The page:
put our hopes everywhere and that conceals the true condition
of things and spoils our vision of the world. Consequently,
we are lost in trying to orient or adapt ourselves correctly
in our lives. Equanimity means to see things as they really
are. First we must see clearly, then we can adapt our actions
appropriately without being unduly emotional. To reach equanimity
we need mind training to develop good habits. Whether we are
seeing things as good or bad, helpful or annoying, we must take
the time to examine the situation as it is. Bodhicitta, mind
training, equanimity, and clear mind are all interrelated. The
progress and development of any one will have positive effects
on the others.
we do something, it is usually in response to a personal need.
Otherwise, our efforts in the "something" will not last long
and it won't work. Likewise, to end suffering we must raise
a sense of urgency to be rid of it. Suffering comes from others
and our milieu. When we are at work, people generate unpleasant
situations which could be improved. One possibility for positive
change is to observe the relationship we have with other people.
Often, where there is a conflict we should observe it like this:
poison is my own self-preoccupation. The conflict is created
because they don't act as I would like them to act. But, is
my method or my way of seeing things good or not? "
mistake is our general refusal to take other people into account
or to "share the cake." In our relationship with others we should
always consider them first. We should not regard them as obstacles.
We should acknowledge that they also have aspirations. They
have the same aspirations as we do only from a different perspective.
Understanding their point of view will render any interaction
easier, more open, and with less conflict. Dysfunction usually
comes from negative attitude. Altruism is the preoccupation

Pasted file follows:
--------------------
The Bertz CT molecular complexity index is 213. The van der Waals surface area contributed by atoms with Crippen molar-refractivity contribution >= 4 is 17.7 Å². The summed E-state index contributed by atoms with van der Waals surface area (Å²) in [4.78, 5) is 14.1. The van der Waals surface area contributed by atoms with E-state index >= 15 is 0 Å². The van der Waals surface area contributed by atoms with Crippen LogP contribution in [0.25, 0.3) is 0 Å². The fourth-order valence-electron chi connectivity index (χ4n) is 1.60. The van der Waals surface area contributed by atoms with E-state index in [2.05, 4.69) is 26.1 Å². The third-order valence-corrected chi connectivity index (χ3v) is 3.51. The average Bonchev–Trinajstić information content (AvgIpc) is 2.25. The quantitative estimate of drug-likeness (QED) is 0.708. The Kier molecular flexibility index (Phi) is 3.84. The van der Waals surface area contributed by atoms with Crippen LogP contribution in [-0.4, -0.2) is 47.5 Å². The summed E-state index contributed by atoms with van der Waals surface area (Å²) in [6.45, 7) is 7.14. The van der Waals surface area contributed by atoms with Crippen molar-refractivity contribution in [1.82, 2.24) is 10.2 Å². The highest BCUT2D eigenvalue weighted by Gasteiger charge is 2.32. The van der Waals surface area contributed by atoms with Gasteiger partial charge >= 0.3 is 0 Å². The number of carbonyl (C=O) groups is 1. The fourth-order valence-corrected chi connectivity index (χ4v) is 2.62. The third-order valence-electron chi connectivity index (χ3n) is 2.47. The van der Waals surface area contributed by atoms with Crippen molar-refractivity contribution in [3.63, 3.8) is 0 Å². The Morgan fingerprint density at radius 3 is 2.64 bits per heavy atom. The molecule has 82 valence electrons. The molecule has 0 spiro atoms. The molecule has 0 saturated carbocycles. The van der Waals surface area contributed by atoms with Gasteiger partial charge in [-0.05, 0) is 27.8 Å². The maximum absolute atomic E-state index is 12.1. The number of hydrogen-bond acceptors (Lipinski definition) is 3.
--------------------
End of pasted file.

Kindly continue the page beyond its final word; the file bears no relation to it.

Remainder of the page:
with other peoples' welfare.
we do not see results from our efforts, we immediately dismiss
them as bad. This is a mistake. Our expectations might have
been too high. It is important to see our egos at work. We should
be patient and be modest in our expectations.
we decide to wait for an ideal situation before we act and as
a result we never get started. The resolve to do what is right
was good but lacking in application. The smallest examples are
usually the best to start with. Take an everyday event that
has gone wrong, determine what happened. Recognize your own
reactions before any further undertakings. You might find your
reasons for reacting are often: "I don't like it!" or "That's
just the way I am!" Yet, you never ask: "Why am I like that?"
Or, "Why am I always saying, "I don't want ... and so forth."
It is precisely these tendencies which develop aversions. You
have created them by yourself. You carry your bias into all
your relationships. Ask yourself why. This is where you can
affect the big changes. By "yourself," the method doesn't work;
you need the "other" to provide the opportunity.
is key to openness. Avarice is natural in all of us: "I want
things to be like this for me!" This type of thinking gives
rise to frustration. There is no longer contentment. Contentment